My view as a practicing Zen Buddhist .........
Last year I joined a Soto Zen Buddhist sangha in Japan. I started participating some months after I joined, and this year, I realized (with some surprise) that I've been practicing Zen Buddhism pretty regularly for some months now.
Buddhism isn't something that requires formal conversion, unless you're a monk or a priest. It can be considered a philosophy or a religion, depending on your view, but it works well with any religion — including the Big Three. (This is how I can observe Ramadan with my Muslim brothers and sisters while being a Buddhist.)
The core tenets of Buddhism remain the same, regardless, which is why I step in to defend and explain Buddhism when the subject of Rohingya Muslims comes up (that slaughter and oppression is not part of Buddhism, any more than ISIS' slaughter and oppression of Muslims is Islamic — no connection), or gruesome stories of a temple in Thailand holding frozen corpses of baby tigers.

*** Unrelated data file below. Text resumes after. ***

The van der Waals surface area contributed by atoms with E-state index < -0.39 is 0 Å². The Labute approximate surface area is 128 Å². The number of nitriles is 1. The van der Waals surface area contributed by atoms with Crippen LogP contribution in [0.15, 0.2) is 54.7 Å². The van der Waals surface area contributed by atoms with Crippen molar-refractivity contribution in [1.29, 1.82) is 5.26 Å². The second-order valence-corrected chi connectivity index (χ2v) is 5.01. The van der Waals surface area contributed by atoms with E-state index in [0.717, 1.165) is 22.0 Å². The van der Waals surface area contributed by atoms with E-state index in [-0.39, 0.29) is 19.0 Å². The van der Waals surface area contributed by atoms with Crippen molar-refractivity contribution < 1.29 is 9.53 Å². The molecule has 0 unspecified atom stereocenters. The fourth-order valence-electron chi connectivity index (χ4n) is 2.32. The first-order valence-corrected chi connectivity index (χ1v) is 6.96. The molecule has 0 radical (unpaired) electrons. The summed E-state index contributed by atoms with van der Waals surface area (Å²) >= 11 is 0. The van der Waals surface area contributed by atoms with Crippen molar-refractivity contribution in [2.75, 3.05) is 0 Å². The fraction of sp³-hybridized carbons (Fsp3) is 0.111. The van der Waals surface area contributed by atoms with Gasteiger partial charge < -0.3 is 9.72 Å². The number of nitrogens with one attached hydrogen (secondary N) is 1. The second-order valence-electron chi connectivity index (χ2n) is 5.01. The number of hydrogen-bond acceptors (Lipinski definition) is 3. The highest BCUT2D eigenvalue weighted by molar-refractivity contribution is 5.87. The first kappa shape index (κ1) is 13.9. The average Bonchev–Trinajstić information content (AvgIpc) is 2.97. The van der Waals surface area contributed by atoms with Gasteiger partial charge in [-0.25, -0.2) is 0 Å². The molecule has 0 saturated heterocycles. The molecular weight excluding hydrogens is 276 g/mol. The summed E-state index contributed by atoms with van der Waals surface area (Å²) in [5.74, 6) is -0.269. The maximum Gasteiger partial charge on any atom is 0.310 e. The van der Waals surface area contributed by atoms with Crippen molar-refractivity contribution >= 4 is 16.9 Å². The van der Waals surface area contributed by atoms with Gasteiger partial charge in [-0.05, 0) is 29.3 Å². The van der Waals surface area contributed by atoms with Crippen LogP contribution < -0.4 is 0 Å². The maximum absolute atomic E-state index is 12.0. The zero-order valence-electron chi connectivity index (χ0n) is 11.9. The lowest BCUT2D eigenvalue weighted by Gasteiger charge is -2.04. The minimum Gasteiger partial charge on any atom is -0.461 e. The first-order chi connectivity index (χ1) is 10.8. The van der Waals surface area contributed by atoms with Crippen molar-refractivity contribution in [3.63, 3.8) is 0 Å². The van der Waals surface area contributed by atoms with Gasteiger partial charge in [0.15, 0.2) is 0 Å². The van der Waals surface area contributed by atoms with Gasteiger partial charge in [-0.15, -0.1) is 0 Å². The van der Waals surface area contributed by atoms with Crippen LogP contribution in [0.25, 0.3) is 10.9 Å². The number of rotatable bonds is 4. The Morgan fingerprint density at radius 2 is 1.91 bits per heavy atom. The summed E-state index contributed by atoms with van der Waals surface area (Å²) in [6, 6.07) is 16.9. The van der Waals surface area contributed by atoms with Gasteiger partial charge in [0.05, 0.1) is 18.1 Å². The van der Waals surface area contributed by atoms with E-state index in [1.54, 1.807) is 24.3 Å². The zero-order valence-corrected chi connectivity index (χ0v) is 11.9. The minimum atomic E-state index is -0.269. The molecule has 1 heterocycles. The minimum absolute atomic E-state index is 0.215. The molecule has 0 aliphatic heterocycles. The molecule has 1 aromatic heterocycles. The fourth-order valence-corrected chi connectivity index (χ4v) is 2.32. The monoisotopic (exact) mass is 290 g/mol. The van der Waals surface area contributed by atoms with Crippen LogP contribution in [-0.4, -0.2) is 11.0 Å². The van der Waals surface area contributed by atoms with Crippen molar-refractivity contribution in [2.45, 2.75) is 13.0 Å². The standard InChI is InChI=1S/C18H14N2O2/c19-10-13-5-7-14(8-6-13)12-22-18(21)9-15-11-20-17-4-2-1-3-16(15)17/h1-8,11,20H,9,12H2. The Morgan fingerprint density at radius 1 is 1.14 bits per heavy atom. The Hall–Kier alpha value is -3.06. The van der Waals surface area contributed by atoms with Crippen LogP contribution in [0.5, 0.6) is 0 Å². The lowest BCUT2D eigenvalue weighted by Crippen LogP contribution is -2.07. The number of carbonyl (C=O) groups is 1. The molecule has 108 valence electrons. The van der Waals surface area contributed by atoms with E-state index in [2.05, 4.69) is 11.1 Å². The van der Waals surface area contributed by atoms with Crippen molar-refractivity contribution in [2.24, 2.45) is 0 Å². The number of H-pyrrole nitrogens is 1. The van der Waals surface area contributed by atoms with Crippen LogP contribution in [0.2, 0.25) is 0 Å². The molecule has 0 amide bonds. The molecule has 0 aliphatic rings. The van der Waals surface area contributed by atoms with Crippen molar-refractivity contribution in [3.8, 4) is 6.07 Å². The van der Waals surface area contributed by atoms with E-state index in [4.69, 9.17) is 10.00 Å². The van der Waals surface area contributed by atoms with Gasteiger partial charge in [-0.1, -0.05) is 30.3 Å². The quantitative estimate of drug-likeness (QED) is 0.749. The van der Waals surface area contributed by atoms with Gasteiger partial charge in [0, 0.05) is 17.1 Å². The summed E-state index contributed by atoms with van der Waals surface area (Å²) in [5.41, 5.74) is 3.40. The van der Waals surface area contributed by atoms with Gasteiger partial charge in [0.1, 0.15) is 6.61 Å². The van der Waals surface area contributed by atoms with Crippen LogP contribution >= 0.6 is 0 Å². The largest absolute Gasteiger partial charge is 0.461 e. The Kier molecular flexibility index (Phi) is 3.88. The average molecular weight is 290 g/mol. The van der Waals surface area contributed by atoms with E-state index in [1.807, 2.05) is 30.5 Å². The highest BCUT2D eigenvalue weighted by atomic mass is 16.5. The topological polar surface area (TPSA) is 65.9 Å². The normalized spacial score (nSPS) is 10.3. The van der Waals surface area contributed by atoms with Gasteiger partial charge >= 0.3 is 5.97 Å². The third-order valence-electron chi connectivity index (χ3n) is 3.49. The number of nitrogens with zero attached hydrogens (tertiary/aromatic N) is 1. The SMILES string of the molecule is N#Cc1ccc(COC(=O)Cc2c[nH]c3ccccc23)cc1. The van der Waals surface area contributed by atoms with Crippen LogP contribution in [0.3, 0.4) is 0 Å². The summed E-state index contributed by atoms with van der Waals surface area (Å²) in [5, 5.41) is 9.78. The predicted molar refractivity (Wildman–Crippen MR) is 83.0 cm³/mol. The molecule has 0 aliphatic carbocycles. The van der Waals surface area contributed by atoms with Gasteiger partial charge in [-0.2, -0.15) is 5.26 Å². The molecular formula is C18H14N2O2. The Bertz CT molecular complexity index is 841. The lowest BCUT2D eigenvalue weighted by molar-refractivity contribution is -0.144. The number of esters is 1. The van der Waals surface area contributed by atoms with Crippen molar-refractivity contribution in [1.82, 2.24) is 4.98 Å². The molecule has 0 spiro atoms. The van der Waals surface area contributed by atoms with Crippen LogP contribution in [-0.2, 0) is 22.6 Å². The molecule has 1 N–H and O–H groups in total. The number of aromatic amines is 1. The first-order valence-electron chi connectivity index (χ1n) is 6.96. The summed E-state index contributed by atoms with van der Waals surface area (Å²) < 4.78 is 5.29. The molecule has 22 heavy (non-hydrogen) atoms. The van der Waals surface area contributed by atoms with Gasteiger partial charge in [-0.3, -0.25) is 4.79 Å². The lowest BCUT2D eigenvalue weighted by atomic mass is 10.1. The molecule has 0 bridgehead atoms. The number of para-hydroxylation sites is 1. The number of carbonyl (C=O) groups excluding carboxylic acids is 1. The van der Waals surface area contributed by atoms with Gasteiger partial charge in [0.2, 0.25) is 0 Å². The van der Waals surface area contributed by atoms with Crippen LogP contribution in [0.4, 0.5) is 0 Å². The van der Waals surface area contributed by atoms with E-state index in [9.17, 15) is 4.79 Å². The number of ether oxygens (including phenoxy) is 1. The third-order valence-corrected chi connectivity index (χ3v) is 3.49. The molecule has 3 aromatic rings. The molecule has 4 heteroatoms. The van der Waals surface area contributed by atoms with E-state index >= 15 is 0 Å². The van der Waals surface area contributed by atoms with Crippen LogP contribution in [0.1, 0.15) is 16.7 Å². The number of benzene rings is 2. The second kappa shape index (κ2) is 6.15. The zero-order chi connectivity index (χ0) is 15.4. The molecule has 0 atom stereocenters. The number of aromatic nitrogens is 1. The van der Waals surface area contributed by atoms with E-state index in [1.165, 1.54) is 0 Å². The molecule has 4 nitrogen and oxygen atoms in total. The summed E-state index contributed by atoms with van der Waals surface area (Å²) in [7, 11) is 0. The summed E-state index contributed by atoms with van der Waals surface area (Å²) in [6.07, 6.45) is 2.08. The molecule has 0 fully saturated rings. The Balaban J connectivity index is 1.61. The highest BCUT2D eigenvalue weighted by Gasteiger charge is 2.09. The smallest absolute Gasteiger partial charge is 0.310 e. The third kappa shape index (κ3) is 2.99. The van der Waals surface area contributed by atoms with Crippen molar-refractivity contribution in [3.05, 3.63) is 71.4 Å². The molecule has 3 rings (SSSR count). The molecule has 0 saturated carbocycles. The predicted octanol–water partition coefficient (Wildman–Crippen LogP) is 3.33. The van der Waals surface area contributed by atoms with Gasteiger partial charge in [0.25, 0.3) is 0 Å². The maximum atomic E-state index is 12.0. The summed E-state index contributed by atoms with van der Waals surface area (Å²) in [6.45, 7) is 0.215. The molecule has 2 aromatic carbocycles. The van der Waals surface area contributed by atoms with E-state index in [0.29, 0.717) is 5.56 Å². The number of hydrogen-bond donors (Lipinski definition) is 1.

None of this is Buddhism, folks. If it was, I would not be a practicing Buddhist.
Buddhism — like Islam — is a way of peace, nonviolence, compassion (called the altruistic intention), self-knowledge, and service. Like Islam, it requires dedication and self-work to adhere to its principles. Islam has many prayers, Buddhism has meditation (zazen in Zen), and more meditation. Islam is a way of life, a whole lifestyle; Buddhism is a way of life, a whole lifestyle.
I can't speak for all paths of Buddhism. i can speak for Zen Buddhism, and for Mahayana Buddhism (Bodhisattva Way) — my paths of study.
The hatred and violence in this world will never make sense to me. But every drop I am able to give of peace, understanding, truth, and compassion, gathers in the midst of that global hatred and violence, and it also helps me to see and understand the darkness within myself. We all have darkness within us, but it doesn't have to rule over us. We can acknowledge it, accept that it exists, and let it go — we don't have to act on it.